You'll be happy (or maybe concerned/puzzled) to know that your tax dollars continue to pump up school district reserve funds all across the state.

Yep. Despite constant complaints of inadequate resources, unfair funding, and unmet needs, districts in every region are holding/hoarding barrels of money in interest-bearing accounts.

Annual data from the state Department of Education show reserve amounts increase every year.

Every year I point it out. Every year nothing changes.

Latest statewide reserves (for 2016-17), including funds for charter and vocational schools, approach $5 billion; for school districts alone it's $4.53 billion.

To put these numbers in context, the total state appropriation for basic education is $5.9 billion.

"School districts now hold enough money to cut every Pennsylvania student a $2,860 check," says Nathan Benefield, vice president of the Commonwealth Foundation, a conservative think tank that also tracks school reserve funds.

How encompassing are reserve accounts?

Just 14 school districts, mostly in western counties, show negative balances. That means 97 percent of the state's 500 districts have reserves.

Even the ever-strapped Philadelphia School District shows a fund of $14 million.

How is this possible? Why does it go on?

"It's amazing, isn't it?" says state Auditor General Eugene DePasquale, who, when I wrote about this last year, said he'd start looking at reserve funds as part of regular school district audits.

What he found is "there's no single story. …  Some districts are hoarding more and some have no reserves at all."

And by "some," he means very few.

The Pittsburgh School District is listed with the largest reserves: $186 million.

The district with the largest negative balance? Scranton. Down $30 million.

The answer from school administrators, school boards, and such is always, well, it's smart to have reserves because of rising pension costs, possible strikes, planned improvements, and the risk of the legislature cutting funding.

Makes sense. Except for the fact that reserves climb each year. Climbed even after 2011, the year of the infamous billion-dollar budget cut under Gov. Tom Corbett.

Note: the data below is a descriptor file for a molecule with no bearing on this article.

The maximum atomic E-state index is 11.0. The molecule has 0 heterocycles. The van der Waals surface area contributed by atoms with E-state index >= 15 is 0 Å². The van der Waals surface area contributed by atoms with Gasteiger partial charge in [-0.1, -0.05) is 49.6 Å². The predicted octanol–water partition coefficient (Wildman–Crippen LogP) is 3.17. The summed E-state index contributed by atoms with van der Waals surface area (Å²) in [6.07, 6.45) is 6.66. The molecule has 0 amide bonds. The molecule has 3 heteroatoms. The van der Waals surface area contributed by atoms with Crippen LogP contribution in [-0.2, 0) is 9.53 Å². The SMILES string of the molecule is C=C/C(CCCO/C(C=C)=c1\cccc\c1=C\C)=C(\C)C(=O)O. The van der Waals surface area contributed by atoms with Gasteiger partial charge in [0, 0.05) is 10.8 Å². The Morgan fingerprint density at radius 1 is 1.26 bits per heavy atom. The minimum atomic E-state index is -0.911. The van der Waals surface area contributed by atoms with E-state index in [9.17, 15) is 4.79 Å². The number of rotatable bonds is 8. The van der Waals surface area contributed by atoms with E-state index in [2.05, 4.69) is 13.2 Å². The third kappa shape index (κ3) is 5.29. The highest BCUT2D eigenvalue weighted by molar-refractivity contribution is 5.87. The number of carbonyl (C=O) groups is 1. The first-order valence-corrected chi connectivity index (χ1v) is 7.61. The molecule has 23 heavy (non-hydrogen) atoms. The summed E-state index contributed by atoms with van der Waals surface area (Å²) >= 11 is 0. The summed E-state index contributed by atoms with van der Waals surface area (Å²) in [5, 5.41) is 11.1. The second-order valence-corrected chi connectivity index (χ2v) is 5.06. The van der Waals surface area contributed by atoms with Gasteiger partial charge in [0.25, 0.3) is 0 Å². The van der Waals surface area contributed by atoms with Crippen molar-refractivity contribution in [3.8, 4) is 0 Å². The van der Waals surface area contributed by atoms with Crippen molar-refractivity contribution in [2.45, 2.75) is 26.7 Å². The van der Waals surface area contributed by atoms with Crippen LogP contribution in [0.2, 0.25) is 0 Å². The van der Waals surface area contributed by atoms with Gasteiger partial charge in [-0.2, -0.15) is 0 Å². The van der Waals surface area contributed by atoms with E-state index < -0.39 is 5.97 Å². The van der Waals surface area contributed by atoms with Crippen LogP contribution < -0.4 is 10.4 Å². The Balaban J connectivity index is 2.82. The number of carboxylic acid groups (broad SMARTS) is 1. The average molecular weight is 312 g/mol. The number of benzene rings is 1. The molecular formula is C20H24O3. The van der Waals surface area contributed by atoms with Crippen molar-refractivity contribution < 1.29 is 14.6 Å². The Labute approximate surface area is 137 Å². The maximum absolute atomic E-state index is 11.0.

DePasquale says there are districts that should give taxpayers their money back. He adds, "When the amount of reserves gets over 20 percent of a district's total spending, I get a little anxious."

Guess he's more than a little anxious.

A Commonwealth Foundation analysis shows 226 districts, or 45 percent of all districts, hold reserves amounting to 20 percent or more of spending. And the foundation identifies 13 districts in that category that also sought to raise taxes.

They include two in Montgomery County: Springfield Township, $24.5 million in reserve, and Lower Merion, $56 million.

Other area districts with large reserves: North Penn, $40.4 million; Central Bucks, $37.7 million; West Chester Area, $26 million; Upper Darby, $23.5 million.

(You can check any district by visiting education.pa.gov. Go to the search box. Type "AFR data detailed." Click on it. Scroll down to "Miscellaneous." Click on the dates beside "General Fund Balance.")

Look, reserves are smart for any enterprise, public or private. But clearly too many districts hoard too much money and nobody holds them accountable — certainly not the legislature.

Not its left-leaning, pro-education Democrats. Not its right-leaning, fiscal-hawk Republicans. Because every lawmaker has schools in his or her district. And, hey, it's only taxpayer dollars.

Nobody wants to touch this issue. Especially in an election year.

The most I can get out of top state officials is something like I got last year from state Budget Secretary Randy Albright. He said he's "not unsympathetic" to the argument reserves are too high. He said, "We could and should begin to talk about fund balances."

But when I asked this week how talks are going, I got a prepared statement: "Gov. Wolf continues to make it a priority to increase the state's share of education funding and decrease the inequality between school districts by having more state funding flow through the fair funding formula."

Which, of course, has nothing to do with reserve funds. Or why they annually rise.